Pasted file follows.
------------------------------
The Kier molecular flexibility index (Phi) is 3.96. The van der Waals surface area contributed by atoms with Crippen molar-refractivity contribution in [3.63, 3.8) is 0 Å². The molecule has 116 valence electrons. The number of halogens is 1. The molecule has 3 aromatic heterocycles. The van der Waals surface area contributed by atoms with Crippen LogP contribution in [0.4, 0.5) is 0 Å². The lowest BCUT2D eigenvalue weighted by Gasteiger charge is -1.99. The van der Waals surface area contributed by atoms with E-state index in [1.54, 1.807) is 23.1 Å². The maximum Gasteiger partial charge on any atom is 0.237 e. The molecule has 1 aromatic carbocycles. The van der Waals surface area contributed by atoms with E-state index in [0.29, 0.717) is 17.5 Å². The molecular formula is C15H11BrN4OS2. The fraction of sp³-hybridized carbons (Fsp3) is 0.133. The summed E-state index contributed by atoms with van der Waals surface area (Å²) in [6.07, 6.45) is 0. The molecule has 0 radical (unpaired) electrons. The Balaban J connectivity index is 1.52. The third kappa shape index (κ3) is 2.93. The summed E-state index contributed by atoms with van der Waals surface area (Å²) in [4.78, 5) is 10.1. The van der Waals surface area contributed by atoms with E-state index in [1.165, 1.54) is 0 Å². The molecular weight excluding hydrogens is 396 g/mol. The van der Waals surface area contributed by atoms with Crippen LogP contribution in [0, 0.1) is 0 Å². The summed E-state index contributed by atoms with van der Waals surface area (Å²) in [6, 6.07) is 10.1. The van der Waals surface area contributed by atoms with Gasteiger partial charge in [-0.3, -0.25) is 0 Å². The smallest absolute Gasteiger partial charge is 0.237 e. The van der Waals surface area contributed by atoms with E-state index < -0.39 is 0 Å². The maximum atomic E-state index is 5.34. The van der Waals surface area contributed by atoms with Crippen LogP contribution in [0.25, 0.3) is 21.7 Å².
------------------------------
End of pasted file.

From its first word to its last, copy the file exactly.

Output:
The Kier molecular flexibility index (Phi) is 3.96. The van der Waals surface area contributed by atoms with Crippen molar-refractivity contribution in [3.63, 3.8) is 0 Å². The molecule has 116 valence electrons. The number of halogens is 1. The molecule has 3 aromatic heterocycles. The van der Waals surface area contributed by atoms with Crippen LogP contribution in [0.4, 0.5) is 0 Å². The lowest BCUT2D eigenvalue weighted by Gasteiger charge is -1.99. The van der Waals surface area contributed by atoms with E-state index in [1.54, 1.807) is 23.1 Å². The maximum Gasteiger partial charge on any atom is 0.237 e. The molecule has 1 aromatic carbocycles. The van der Waals surface area contributed by atoms with E-state index in [0.29, 0.717) is 17.5 Å². The molecular formula is C15H11BrN4OS2. The fraction of sp³-hybridized carbons (Fsp3) is 0.133. The summed E-state index contributed by atoms with van der Waals surface area (Å²) in [6.07, 6.45) is 0. The molecule has 0 radical (unpaired) electrons. The Balaban J connectivity index is 1.52. The third kappa shape index (κ3) is 2.93. The summed E-state index contributed by atoms with van der Waals surface area (Å²) in [4.78, 5) is 10.1. The van der Waals surface area contributed by atoms with E-state index in [1.165, 1.54) is 0 Å². The molecular weight excluding hydrogens is 396 g/mol. The van der Waals surface area contributed by atoms with Crippen LogP contribution in [0, 0.1) is 0 Å². The summed E-state index contributed by atoms with van der Waals surface area (Å²) in [6, 6.07) is 10.1. The van der Waals surface area contributed by atoms with Gasteiger partial charge in [-0.3, -0.25) is 0 Å². The smallest absolute Gasteiger partial charge is 0.237 e. The van der Waals surface area contributed by atoms with E-state index < -0.39 is 0 Å². The maximum atomic E-state index is 5.34. The van der Waals surface area contributed by atoms with Crippen LogP contribution in [0.25, 0.3) is 21.7 Å².